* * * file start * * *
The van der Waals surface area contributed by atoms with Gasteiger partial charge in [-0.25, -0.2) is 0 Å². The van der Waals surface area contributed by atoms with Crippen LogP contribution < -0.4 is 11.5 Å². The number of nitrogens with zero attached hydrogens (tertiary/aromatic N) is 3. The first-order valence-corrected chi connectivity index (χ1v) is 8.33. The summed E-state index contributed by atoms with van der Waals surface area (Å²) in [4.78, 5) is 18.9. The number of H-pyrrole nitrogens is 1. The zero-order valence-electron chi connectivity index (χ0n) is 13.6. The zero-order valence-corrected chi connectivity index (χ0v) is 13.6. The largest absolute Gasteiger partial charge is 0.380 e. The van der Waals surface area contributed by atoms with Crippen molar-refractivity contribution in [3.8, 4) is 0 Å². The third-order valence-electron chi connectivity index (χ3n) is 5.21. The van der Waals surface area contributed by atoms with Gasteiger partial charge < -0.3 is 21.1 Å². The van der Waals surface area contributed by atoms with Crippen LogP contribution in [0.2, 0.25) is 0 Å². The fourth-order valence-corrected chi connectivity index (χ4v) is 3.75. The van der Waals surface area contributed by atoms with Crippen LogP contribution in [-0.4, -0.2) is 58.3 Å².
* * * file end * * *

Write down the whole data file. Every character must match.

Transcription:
The van der Waals surface area contributed by atoms with Gasteiger partial charge in [-0.25, -0.2) is 0 Å². The van der Waals surface area contributed by atoms with Crippen LogP contribution < -0.4 is 11.5 Å². The number of nitrogens with zero attached hydrogens (tertiary/aromatic N) is 3. The first-order valence-corrected chi connectivity index (χ1v) is 8.33. The summed E-state index contributed by atoms with van der Waals surface area (Å²) in [4.78, 5) is 18.9. The number of H-pyrrole nitrogens is 1. The zero-order valence-electron chi connectivity index (χ0n) is 13.6. The zero-order valence-corrected chi connectivity index (χ0v) is 13.6. The largest absolute Gasteiger partial charge is 0.380 e. The van der Waals surface area contributed by atoms with Crippen molar-refractivity contribution in [3.8, 4) is 0 Å². The third-order valence-electron chi connectivity index (χ3n) is 5.21. The van der Waals surface area contributed by atoms with Gasteiger partial charge < -0.3 is 21.1 Å². The van der Waals surface area contributed by atoms with Crippen LogP contribution in [0.2, 0.25) is 0 Å². The fourth-order valence-corrected chi connectivity index (χ4v) is 3.75. The van der Waals surface area contributed by atoms with Crippen LogP contribution in [-0.4, -0.2) is 58.3 Å².